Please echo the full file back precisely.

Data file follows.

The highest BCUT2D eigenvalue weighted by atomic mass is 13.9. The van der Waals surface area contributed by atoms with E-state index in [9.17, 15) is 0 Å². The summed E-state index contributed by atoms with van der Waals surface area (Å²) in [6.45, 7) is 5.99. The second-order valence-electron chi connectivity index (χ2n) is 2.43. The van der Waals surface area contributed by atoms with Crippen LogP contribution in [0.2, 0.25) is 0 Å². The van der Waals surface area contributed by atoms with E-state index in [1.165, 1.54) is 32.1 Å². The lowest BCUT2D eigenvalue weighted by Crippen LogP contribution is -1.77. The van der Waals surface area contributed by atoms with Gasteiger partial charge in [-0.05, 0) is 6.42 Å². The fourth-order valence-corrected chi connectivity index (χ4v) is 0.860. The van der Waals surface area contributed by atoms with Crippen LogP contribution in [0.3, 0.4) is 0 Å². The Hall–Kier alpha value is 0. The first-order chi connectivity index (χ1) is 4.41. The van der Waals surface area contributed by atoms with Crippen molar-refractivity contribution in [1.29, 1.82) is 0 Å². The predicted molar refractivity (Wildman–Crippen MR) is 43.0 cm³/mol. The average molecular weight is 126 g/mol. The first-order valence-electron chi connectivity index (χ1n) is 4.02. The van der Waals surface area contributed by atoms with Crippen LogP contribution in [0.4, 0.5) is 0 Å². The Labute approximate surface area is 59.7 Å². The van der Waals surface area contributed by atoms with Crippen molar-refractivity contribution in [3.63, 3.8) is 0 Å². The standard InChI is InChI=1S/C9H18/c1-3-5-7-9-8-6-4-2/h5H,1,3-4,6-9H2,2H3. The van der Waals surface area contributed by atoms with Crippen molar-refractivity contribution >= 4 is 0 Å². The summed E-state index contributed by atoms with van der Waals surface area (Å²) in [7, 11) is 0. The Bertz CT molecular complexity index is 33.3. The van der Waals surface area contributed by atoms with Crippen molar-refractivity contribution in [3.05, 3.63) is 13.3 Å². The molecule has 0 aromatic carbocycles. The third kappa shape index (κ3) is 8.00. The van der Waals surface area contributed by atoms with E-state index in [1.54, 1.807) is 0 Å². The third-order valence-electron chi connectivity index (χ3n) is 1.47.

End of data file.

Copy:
The highest BCUT2D eigenvalue weighted by atomic mass is 13.9. The van der Waals surface area contributed by atoms with E-state index in [9.17, 15) is 0 Å². The summed E-state index contributed by atoms with van der Waals surface area (Å²) in [6.45, 7) is 5.99. The second-order valence-electron chi connectivity index (χ2n) is 2.43. The van der Waals surface area contributed by atoms with Crippen LogP contribution in [0.2, 0.25) is 0 Å². The van der Waals surface area contributed by atoms with E-state index in [1.165, 1.54) is 32.1 Å². The lowest BCUT2D eigenvalue weighted by Crippen LogP contribution is -1.77. The van der Waals surface area contributed by atoms with Gasteiger partial charge in [-0.05, 0) is 6.42 Å². The fourth-order valence-corrected chi connectivity index (χ4v) is 0.860. The van der Waals surface area contributed by atoms with Crippen LogP contribution in [0.3, 0.4) is 0 Å². The Hall–Kier alpha value is 0. The first-order chi connectivity index (χ1) is 4.41. The van der Waals surface area contributed by atoms with Crippen molar-refractivity contribution in [1.29, 1.82) is 0 Å². The predicted molar refractivity (Wildman–Crippen MR) is 43.0 cm³/mol. The average molecular weight is 126 g/mol. The first-order valence-electron chi connectivity index (χ1n) is 4.02. The van der Waals surface area contributed by atoms with Crippen LogP contribution in [0.4, 0.5) is 0 Å². The Labute approximate surface area is 59.7 Å². The van der Waals surface area contributed by atoms with Crippen molar-refractivity contribution in [3.63, 3.8) is 0 Å². The standard InChI is InChI=1S/C9H18/c1-3-5-7-9-8-6-4-2/h5H,1,3-4,6-9H2,2H3. The van der Waals surface area contributed by atoms with Crippen molar-refractivity contribution >= 4 is 0 Å². The summed E-state index contributed by atoms with van der Waals surface area (Å²) in [7, 11) is 0. The Bertz CT molecular complexity index is 33.3. The van der Waals surface area contributed by atoms with Crippen molar-refractivity contribution in [3.05, 3.63) is 13.3 Å². The molecule has 0 aromatic carbocycles. The third kappa shape index (κ3) is 8.00. The van der Waals surface area contributed by atoms with E-state index in [1.54, 1.807) is 0 Å². The third-order valence-electron chi connectivity index (χ3n) is 1.47.